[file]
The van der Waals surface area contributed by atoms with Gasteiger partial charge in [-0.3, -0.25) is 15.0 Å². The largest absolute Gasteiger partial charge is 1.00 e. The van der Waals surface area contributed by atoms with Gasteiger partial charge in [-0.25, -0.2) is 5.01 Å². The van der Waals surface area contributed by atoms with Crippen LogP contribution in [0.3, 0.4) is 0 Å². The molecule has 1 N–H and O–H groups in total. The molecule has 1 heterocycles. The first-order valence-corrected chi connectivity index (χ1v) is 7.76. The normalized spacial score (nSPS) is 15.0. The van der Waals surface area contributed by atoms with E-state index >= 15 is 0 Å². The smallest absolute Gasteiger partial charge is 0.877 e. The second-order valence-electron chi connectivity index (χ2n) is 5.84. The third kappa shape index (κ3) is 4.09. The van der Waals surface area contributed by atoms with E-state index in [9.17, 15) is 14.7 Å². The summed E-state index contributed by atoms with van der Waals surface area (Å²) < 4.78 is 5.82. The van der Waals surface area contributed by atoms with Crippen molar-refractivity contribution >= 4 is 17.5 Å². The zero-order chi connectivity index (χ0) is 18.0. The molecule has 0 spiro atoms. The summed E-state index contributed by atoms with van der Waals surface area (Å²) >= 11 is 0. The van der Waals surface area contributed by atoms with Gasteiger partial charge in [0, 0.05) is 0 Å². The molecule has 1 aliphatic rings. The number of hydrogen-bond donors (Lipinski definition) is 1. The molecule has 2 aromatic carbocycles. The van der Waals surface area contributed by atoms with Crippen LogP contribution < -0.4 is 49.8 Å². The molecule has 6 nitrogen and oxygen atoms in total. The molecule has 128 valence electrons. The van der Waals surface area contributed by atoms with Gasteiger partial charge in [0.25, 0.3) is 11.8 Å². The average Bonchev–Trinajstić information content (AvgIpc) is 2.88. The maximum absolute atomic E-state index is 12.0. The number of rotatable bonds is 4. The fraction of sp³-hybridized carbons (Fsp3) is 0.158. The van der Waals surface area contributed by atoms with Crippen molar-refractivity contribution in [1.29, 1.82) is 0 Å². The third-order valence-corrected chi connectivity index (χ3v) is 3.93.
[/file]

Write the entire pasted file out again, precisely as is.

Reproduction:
The van der Waals surface area contributed by atoms with Gasteiger partial charge in [-0.3, -0.25) is 15.0 Å². The largest absolute Gasteiger partial charge is 1.00 e. The van der Waals surface area contributed by atoms with Gasteiger partial charge in [-0.25, -0.2) is 5.01 Å². The van der Waals surface area contributed by atoms with Crippen LogP contribution in [0.3, 0.4) is 0 Å². The molecule has 1 N–H and O–H groups in total. The molecule has 1 heterocycles. The first-order valence-corrected chi connectivity index (χ1v) is 7.76. The normalized spacial score (nSPS) is 15.0. The van der Waals surface area contributed by atoms with E-state index >= 15 is 0 Å². The smallest absolute Gasteiger partial charge is 0.877 e. The second-order valence-electron chi connectivity index (χ2n) is 5.84. The third kappa shape index (κ3) is 4.09. The van der Waals surface area contributed by atoms with E-state index in [9.17, 15) is 14.7 Å². The summed E-state index contributed by atoms with van der Waals surface area (Å²) < 4.78 is 5.82. The van der Waals surface area contributed by atoms with Crippen molar-refractivity contribution >= 4 is 17.5 Å². The zero-order chi connectivity index (χ0) is 18.0. The molecule has 0 spiro atoms. The summed E-state index contributed by atoms with van der Waals surface area (Å²) >= 11 is 0. The van der Waals surface area contributed by atoms with Gasteiger partial charge in [0, 0.05) is 0 Å². The molecule has 1 aliphatic rings. The number of hydrogen-bond donors (Lipinski definition) is 1. The molecule has 2 aromatic carbocycles. The van der Waals surface area contributed by atoms with Crippen LogP contribution < -0.4 is 49.8 Å². The molecule has 6 nitrogen and oxygen atoms in total. The molecule has 128 valence electrons. The van der Waals surface area contributed by atoms with Gasteiger partial charge in [0.25, 0.3) is 11.8 Å². The average Bonchev–Trinajstić information content (AvgIpc) is 2.88. The maximum absolute atomic E-state index is 12.0. The number of rotatable bonds is 4. The fraction of sp³-hybridized carbons (Fsp3) is 0.158. The van der Waals surface area contributed by atoms with Crippen molar-refractivity contribution in [1.29, 1.82) is 0 Å². The third-order valence-corrected chi connectivity index (χ3v) is 3.93.